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Refuge (S. śaraṇa; P. saraṇa; T. skyabs; C. guiyi; J. kie; K. kwiŭi 歸依) conveys the meaning of a “place of refuge,” “shelter,” or “haven”.[1] It indicates a a safe place to be, or a safe situation.

In Buddhism, the term refuge is used in the context of taking refuge or going for refuge in the Three Jewels (the Buddha, Dharma and Sangha). A traditional analogy states that one takes refuge in the Three Jewels in a similar way that one takes refuge under a shelter during the rain. The refuge conveys a sense of protection against obstacles on the spiritual path.

Peter Harvey writes:

The notion of a ‘refuge’, here, is not that of a place to hide, but of something the thought of which purifies, uplifts and strengthens the heart. Orientation towards these three guides to a better way of living is experienced as a joyful haven of calm, a firm ‘island amidst a flood’, in contrast to the troubles of life. The ‘refuges’ remind the Buddhist of calm, wise, spiritual people and states of mind, and so help engender these states. The value of the Buddha, Dhamma and Sagha is denoted by the fact that they are also known as the Tiratana (Skt Triratna) or ‘three jewels’: spiritual treasures of supreme worth.[2]

Taking refuge

Taking refuge in the Three Jewels is considered the starting point on the Buddhist path. Traditionally, it is said that taking refuge is:

  • the door or entrance way into the teaching of the Buddha
  • what separates the Buddhist from non-Buddhists

StudyBuddhism states:

Buddhists generally use the phrase “go for refuge” or “take refuge” because refuge is an active process. It is a fundamental step where we commit ourselves to the Buddhist path. But why would we do this? When we understand human nature – that all of us are looking for happiness and satisfaction, and none of us want suffering – we should look for something that will help us. And so in Buddhism, we turn for refuge to the Three Jewels.[3]

Taking refuge can be done informally, as an internal commitment, or as part of a formal ceremony.


The commitments when taking refuge vary among the different traditions. Some basic commitments are:

Having taken refuge in the Buddha, a Buddhist should not go for refuge to other deities.
Having taken refuge in the Dharma, a Buddhist should do no harm to other sentient beings.
Having taken refuge in the Sangha, a Buddhist should not rely on heretics.[4]


When taking refuge in a formal cermony, it is common for the refuge prayers to be suplimented by a set of precepts. Lay persons typically take the Five Precepts:

  1. To refrain from harming living beings (killing).
  2. To refrain from taking that which is not given (stealing).
  3. To refrain from sexual misconduct.
  4. To refrain from false speech.
  5. To refrain from intoxicants which lead to loss of mindfulness.

Monastics typically take additional precepts.

Refuge prayers

There are many different refuge prayers within the Buddhist traditions. The simplest formula for a refuge prayer is:

In Sanskrit:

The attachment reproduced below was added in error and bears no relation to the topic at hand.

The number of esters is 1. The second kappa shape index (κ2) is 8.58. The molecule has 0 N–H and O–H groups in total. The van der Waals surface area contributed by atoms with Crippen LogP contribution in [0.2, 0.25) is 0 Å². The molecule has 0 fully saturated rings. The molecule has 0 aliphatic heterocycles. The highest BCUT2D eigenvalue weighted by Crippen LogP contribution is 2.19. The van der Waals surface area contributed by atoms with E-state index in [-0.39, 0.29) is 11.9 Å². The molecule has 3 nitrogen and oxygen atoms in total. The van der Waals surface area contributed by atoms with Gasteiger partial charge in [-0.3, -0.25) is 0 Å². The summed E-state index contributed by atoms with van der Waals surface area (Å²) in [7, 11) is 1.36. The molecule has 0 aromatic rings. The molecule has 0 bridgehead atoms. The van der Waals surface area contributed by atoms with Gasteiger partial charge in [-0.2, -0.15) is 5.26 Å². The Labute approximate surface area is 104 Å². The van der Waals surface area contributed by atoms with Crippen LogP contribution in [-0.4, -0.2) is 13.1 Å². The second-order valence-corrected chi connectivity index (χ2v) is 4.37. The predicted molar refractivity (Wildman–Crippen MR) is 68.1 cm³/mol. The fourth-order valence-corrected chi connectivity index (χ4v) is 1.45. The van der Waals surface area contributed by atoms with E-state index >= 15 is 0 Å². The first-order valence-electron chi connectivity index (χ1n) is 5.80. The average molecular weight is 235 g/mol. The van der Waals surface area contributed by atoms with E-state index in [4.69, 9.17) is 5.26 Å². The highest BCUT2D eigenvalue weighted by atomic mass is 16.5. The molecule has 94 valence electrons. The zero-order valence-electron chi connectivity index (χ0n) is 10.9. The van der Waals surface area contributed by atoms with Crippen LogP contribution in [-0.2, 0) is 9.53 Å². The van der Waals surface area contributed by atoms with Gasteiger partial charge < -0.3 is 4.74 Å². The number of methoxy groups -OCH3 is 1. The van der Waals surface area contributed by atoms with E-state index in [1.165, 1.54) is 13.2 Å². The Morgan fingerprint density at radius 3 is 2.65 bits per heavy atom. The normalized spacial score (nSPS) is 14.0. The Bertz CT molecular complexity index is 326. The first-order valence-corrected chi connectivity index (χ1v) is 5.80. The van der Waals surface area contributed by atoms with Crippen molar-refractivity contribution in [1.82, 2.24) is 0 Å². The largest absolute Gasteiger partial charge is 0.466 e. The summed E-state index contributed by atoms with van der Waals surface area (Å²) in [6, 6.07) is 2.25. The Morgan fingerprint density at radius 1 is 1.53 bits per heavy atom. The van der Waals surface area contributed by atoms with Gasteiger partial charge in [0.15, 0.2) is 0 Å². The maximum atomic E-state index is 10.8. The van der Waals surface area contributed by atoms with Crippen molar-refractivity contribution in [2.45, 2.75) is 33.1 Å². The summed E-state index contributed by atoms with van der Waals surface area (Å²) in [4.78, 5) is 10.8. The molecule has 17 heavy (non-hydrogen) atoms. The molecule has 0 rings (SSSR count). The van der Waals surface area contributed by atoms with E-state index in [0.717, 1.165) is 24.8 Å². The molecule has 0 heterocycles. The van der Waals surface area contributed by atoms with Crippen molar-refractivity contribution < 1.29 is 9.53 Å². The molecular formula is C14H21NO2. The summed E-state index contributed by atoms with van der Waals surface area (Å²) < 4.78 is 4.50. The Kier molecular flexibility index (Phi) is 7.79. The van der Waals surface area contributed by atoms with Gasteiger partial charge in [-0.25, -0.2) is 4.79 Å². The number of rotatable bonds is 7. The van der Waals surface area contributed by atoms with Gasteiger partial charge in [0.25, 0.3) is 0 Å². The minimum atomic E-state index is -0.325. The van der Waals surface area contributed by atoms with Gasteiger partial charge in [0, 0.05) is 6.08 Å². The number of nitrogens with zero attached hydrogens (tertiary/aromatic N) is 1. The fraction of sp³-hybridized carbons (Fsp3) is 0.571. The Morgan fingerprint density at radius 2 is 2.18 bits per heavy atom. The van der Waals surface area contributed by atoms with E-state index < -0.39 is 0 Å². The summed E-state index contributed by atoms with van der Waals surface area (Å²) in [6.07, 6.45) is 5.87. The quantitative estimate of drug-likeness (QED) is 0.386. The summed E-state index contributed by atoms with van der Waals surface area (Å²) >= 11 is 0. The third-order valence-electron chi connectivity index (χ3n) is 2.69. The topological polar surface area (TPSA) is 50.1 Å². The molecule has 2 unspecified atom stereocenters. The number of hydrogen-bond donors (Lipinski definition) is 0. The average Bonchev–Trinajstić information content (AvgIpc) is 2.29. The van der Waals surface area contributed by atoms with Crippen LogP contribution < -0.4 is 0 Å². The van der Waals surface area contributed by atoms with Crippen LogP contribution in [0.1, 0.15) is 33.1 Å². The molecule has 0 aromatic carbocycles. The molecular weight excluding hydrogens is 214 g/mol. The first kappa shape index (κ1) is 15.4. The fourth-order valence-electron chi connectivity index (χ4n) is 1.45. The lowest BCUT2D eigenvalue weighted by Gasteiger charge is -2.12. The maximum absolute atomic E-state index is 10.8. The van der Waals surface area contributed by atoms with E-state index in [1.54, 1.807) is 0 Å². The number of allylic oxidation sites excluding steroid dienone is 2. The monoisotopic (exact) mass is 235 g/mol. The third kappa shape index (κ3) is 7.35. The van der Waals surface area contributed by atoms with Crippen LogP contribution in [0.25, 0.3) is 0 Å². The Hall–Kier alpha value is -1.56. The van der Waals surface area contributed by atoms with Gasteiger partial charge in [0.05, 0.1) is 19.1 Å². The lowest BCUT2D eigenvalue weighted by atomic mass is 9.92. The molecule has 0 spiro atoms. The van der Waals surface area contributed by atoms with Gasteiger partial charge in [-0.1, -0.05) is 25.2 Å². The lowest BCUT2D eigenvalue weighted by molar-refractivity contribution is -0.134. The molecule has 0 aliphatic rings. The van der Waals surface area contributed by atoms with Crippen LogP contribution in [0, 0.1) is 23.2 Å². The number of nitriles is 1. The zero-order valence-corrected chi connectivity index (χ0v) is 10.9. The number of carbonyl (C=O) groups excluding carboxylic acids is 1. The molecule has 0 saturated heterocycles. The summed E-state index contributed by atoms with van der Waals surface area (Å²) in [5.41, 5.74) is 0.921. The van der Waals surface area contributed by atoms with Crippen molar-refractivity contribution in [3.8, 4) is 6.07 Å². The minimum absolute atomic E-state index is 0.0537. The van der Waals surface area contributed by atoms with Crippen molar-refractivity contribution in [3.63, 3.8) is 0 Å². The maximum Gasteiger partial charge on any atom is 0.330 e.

Buddhaṃ śaraṇaṃ gacchāmi.
Dharmaṃ śaraṇaṃ gacchāmi.
Sanghaṃ śaraṇaṃ gacchāmi.
In English:
I take refuge in the Buddha.
I take refuge in the Dharma.
I take refuge in the Sangha.

Levels of refuge according to Atisha

The Indian scholar Atisha identified several levels of taking refuge in his 11th century commentary Lamp for the Path:

  • Worldly scope is taking refuge to improve this life
  • Initial scope is taking refuge to gain higher rebirth as a human or god, and to avoid the lower realms such as animal, hungry spirit, or hell being.
  • Intermediate scope is taking refuge to achieve liberation or Nirvana.
  • Great scope is taking refuge to achieve enlightenment and become a Buddha for the benefit of all sentient beings.
  • Highest scope is also sometimes included, which is taking refuge to achieve Buddhahood in this life (using Tantric Buddhism techniques).

Benefits of refuge according to The Dhammapada

From the Dhammapada:

Driven only by fear, do men go for refuge to many places — to hills, woods, groves, trees and shrines.
Such, indeed, is no safe refuge; such is not the refuge supreme. Not by resorting to such a refuge is one released from all suffering.
He who has gone for refuge to the Buddha, the Teaching and his Order, penetrates with transcendental wisdom the Four Noble Truths — suffering, the cause of suffering, the cessation of suffering, and the Noble Eightfold Path leading to the cessation of suffering.
This indeed is the safe refuge, this the refuge supreme. Having gone to such a refuge, one is released from all suffering.
Dhammapada 188-192


  1. Robert E. Buswell Jr., Donald S. Lopez Jr., The Princeton Dictionary of Buddhism (Princeton: 2014), s.v. śaraṇa
  2. Harvey & tbd, p. 244-245.
  3. StudyBuddhism icon 35px.png What Is Refuge?, StudyBuddhism
  4. Gampopa Sonam Rinchen; Khenpo Konchog Gyaltsen (translator) (1998). The Jewel Ornament of Liberation: The Wish-fulfilling Gem of the Noble Teachings. Snow Lion Publications. ISBN 1-55939-092-1.  p.143

Further reading

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